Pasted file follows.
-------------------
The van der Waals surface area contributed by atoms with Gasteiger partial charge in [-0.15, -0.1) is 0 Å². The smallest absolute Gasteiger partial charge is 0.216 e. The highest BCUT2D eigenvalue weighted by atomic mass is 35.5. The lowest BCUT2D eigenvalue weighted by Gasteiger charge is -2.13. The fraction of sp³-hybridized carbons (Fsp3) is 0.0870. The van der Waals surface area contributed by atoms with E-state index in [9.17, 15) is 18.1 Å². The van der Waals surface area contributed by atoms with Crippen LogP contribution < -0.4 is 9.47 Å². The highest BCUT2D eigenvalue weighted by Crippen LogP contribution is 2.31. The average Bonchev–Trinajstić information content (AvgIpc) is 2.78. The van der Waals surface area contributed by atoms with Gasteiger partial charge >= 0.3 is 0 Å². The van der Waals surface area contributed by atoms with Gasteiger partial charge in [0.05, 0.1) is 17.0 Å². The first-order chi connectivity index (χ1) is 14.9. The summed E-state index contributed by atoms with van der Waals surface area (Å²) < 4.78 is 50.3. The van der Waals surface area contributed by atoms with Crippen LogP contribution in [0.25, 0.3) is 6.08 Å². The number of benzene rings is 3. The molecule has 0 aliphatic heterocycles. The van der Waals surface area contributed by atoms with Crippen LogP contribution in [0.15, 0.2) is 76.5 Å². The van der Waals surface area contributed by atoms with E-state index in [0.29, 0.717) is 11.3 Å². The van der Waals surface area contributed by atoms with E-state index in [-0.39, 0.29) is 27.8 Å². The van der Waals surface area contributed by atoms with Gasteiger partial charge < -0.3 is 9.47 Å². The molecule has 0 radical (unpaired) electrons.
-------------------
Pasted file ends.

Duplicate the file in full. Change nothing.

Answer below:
The van der Waals surface area contributed by atoms with Gasteiger partial charge in [-0.15, -0.1) is 0 Å². The smallest absolute Gasteiger partial charge is 0.216 e. The highest BCUT2D eigenvalue weighted by atomic mass is 35.5. The lowest BCUT2D eigenvalue weighted by Gasteiger charge is -2.13. The fraction of sp³-hybridized carbons (Fsp3) is 0.0870. The van der Waals surface area contributed by atoms with E-state index in [9.17, 15) is 18.1 Å². The van der Waals surface area contributed by atoms with Crippen LogP contribution < -0.4 is 9.47 Å². The highest BCUT2D eigenvalue weighted by Crippen LogP contribution is 2.31. The average Bonchev–Trinajstić information content (AvgIpc) is 2.78. The van der Waals surface area contributed by atoms with Gasteiger partial charge >= 0.3 is 0 Å². The van der Waals surface area contributed by atoms with Gasteiger partial charge in [0.05, 0.1) is 17.0 Å². The first-order chi connectivity index (χ1) is 14.9. The summed E-state index contributed by atoms with van der Waals surface area (Å²) < 4.78 is 50.3. The van der Waals surface area contributed by atoms with Crippen LogP contribution in [0.25, 0.3) is 6.08 Å². The number of benzene rings is 3. The molecule has 0 aliphatic heterocycles. The van der Waals surface area contributed by atoms with Crippen LogP contribution in [0.15, 0.2) is 76.5 Å². The van der Waals surface area contributed by atoms with E-state index in [0.29, 0.717) is 11.3 Å². The van der Waals surface area contributed by atoms with E-state index in [-0.39, 0.29) is 27.8 Å². The van der Waals surface area contributed by atoms with Gasteiger partial charge < -0.3 is 9.47 Å². The molecule has 0 radical (unpaired) electrons.